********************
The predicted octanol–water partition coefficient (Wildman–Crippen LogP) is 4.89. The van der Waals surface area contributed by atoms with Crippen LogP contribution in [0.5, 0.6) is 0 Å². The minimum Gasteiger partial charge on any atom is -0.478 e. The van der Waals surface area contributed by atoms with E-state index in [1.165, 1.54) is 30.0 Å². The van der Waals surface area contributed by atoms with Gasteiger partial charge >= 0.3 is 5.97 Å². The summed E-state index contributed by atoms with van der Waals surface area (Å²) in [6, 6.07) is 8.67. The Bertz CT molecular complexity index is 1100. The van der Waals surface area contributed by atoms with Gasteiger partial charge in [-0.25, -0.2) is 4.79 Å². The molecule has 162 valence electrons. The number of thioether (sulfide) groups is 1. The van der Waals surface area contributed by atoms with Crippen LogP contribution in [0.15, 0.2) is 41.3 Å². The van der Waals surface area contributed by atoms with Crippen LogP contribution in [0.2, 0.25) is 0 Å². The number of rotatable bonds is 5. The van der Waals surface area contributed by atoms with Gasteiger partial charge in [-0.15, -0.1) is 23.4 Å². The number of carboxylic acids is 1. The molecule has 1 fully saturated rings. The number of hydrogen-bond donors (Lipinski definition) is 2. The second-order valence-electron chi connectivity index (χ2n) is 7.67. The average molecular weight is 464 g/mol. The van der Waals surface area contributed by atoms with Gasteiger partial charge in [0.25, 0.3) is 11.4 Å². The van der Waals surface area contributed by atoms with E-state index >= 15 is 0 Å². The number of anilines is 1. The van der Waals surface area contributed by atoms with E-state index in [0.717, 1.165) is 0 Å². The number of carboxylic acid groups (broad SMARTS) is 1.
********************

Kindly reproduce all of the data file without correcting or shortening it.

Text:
The predicted octanol–water partition coefficient (Wildman–Crippen LogP) is 4.89. The van der Waals surface area contributed by atoms with Crippen LogP contribution in [0.5, 0.6) is 0 Å². The minimum Gasteiger partial charge on any atom is -0.478 e. The van der Waals surface area contributed by atoms with E-state index in [1.165, 1.54) is 30.0 Å². The van der Waals surface area contributed by atoms with Gasteiger partial charge >= 0.3 is 5.97 Å². The summed E-state index contributed by atoms with van der Waals surface area (Å²) in [6, 6.07) is 8.67. The Bertz CT molecular complexity index is 1100. The van der Waals surface area contributed by atoms with Gasteiger partial charge in [-0.25, -0.2) is 4.79 Å². The molecule has 162 valence electrons. The number of thioether (sulfide) groups is 1. The van der Waals surface area contributed by atoms with Crippen LogP contribution in [0.15, 0.2) is 41.3 Å². The van der Waals surface area contributed by atoms with Crippen LogP contribution in [0.2, 0.25) is 0 Å². The number of rotatable bonds is 5. The van der Waals surface area contributed by atoms with Gasteiger partial charge in [-0.15, -0.1) is 23.4 Å². The number of carboxylic acids is 1. The molecule has 1 fully saturated rings. The number of hydrogen-bond donors (Lipinski definition) is 2. The second-order valence-electron chi connectivity index (χ2n) is 7.67. The average molecular weight is 464 g/mol. The van der Waals surface area contributed by atoms with Gasteiger partial charge in [0.25, 0.3) is 11.4 Å². The van der Waals surface area contributed by atoms with E-state index >= 15 is 0 Å². The number of anilines is 1. The van der Waals surface area contributed by atoms with E-state index in [0.717, 1.165) is 0 Å². The number of carboxylic acid groups (broad SMARTS) is 1.